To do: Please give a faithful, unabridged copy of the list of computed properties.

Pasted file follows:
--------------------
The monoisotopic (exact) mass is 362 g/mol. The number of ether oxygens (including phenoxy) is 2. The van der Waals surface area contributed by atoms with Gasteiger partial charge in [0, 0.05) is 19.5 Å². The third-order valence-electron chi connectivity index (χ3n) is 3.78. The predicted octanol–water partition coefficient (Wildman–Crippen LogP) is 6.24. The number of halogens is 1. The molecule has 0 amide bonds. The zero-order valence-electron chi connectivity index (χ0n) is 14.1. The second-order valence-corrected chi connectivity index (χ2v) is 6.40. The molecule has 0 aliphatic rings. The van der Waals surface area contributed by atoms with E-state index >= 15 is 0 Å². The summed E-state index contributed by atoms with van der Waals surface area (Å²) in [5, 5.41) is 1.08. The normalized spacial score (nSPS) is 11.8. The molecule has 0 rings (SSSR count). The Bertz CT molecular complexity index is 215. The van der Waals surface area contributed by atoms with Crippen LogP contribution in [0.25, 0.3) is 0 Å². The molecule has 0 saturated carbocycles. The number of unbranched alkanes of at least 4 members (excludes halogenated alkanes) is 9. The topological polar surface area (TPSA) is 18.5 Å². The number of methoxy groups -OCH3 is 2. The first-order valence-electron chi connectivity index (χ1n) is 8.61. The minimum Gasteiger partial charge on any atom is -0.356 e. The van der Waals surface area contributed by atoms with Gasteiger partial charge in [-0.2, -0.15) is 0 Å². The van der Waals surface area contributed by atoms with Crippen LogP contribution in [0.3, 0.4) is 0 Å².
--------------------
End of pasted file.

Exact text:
The monoisotopic (exact) mass is 362 g/mol. The number of ether oxygens (including phenoxy) is 2. The van der Waals surface area contributed by atoms with Gasteiger partial charge in [0, 0.05) is 19.5 Å². The third-order valence-electron chi connectivity index (χ3n) is 3.78. The predicted octanol–water partition coefficient (Wildman–Crippen LogP) is 6.24. The number of halogens is 1. The molecule has 0 amide bonds. The zero-order valence-electron chi connectivity index (χ0n) is 14.1. The second-order valence-corrected chi connectivity index (χ2v) is 6.40. The molecule has 0 aliphatic rings. The van der Waals surface area contributed by atoms with E-state index >= 15 is 0 Å². The summed E-state index contributed by atoms with van der Waals surface area (Å²) in [5, 5.41) is 1.08. The normalized spacial score (nSPS) is 11.8. The molecule has 0 rings (SSSR count). The Bertz CT molecular complexity index is 215. The van der Waals surface area contributed by atoms with Crippen LogP contribution in [0.25, 0.3) is 0 Å². The molecule has 0 saturated carbocycles. The number of unbranched alkanes of at least 4 members (excludes halogenated alkanes) is 9. The topological polar surface area (TPSA) is 18.5 Å². The number of methoxy groups -OCH3 is 2. The first-order valence-electron chi connectivity index (χ1n) is 8.61. The minimum Gasteiger partial charge on any atom is -0.356 e. The van der Waals surface area contributed by atoms with Gasteiger partial charge in [-0.2, -0.15) is 0 Å². The van der Waals surface area contributed by atoms with Crippen LogP contribution in [0.3, 0.4) is 0 Å².